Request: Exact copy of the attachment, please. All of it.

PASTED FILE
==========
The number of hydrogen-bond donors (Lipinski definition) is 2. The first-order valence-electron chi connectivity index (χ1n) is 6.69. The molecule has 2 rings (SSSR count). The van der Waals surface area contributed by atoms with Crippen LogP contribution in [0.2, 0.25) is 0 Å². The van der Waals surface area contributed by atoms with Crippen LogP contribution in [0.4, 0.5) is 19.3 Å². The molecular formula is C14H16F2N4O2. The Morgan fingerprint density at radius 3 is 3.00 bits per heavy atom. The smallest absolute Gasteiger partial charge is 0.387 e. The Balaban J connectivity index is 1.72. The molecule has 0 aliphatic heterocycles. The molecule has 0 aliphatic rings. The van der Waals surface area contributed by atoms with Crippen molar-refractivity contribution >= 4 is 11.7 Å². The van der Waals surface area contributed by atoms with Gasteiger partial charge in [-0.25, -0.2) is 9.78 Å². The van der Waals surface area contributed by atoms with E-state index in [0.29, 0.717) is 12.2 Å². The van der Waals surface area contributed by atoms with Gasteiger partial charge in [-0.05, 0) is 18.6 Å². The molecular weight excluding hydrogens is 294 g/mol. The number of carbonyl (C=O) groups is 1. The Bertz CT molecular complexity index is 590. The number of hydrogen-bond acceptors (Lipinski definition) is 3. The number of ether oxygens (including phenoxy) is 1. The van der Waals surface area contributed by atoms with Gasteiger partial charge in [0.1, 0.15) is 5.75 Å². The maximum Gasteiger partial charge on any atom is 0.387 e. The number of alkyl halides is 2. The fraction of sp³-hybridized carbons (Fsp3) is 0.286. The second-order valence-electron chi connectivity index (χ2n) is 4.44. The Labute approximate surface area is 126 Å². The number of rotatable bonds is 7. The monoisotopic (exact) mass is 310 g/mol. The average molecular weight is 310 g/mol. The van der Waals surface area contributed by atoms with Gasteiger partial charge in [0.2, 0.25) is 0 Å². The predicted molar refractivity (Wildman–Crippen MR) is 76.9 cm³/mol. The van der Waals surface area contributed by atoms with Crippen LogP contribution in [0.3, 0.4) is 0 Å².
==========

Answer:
The number of hydrogen-bond donors (Lipinski definition) is 2. The first-order valence-electron chi connectivity index (χ1n) is 6.69. The molecule has 2 rings (SSSR count). The van der Waals surface area contributed by atoms with Crippen LogP contribution in [0.2, 0.25) is 0 Å². The van der Waals surface area contributed by atoms with Crippen LogP contribution in [0.4, 0.5) is 19.3 Å². The molecular formula is C14H16F2N4O2. The Morgan fingerprint density at radius 3 is 3.00 bits per heavy atom. The smallest absolute Gasteiger partial charge is 0.387 e. The Balaban J connectivity index is 1.72. The molecule has 0 aliphatic heterocycles. The molecule has 0 aliphatic rings. The van der Waals surface area contributed by atoms with Crippen molar-refractivity contribution >= 4 is 11.7 Å². The van der Waals surface area contributed by atoms with Gasteiger partial charge in [-0.25, -0.2) is 9.78 Å². The van der Waals surface area contributed by atoms with E-state index in [0.29, 0.717) is 12.2 Å². The van der Waals surface area contributed by atoms with Gasteiger partial charge in [-0.05, 0) is 18.6 Å². The molecular weight excluding hydrogens is 294 g/mol. The number of carbonyl (C=O) groups is 1. The Bertz CT molecular complexity index is 590. The number of hydrogen-bond acceptors (Lipinski definition) is 3. The number of ether oxygens (including phenoxy) is 1. The van der Waals surface area contributed by atoms with Gasteiger partial charge in [0.1, 0.15) is 5.75 Å². The maximum Gasteiger partial charge on any atom is 0.387 e. The number of alkyl halides is 2. The fraction of sp³-hybridized carbons (Fsp3) is 0.286. The second-order valence-electron chi connectivity index (χ2n) is 4.44. The Labute approximate surface area is 126 Å². The number of rotatable bonds is 7. The monoisotopic (exact) mass is 310 g/mol. The average molecular weight is 310 g/mol. The van der Waals surface area contributed by atoms with Gasteiger partial charge in [0.2, 0.25) is 0 Å². The predicted molar refractivity (Wildman–Crippen MR) is 76.9 cm³/mol. The van der Waals surface area contributed by atoms with Crippen LogP contribution in [0.3, 0.4) is 0 Å².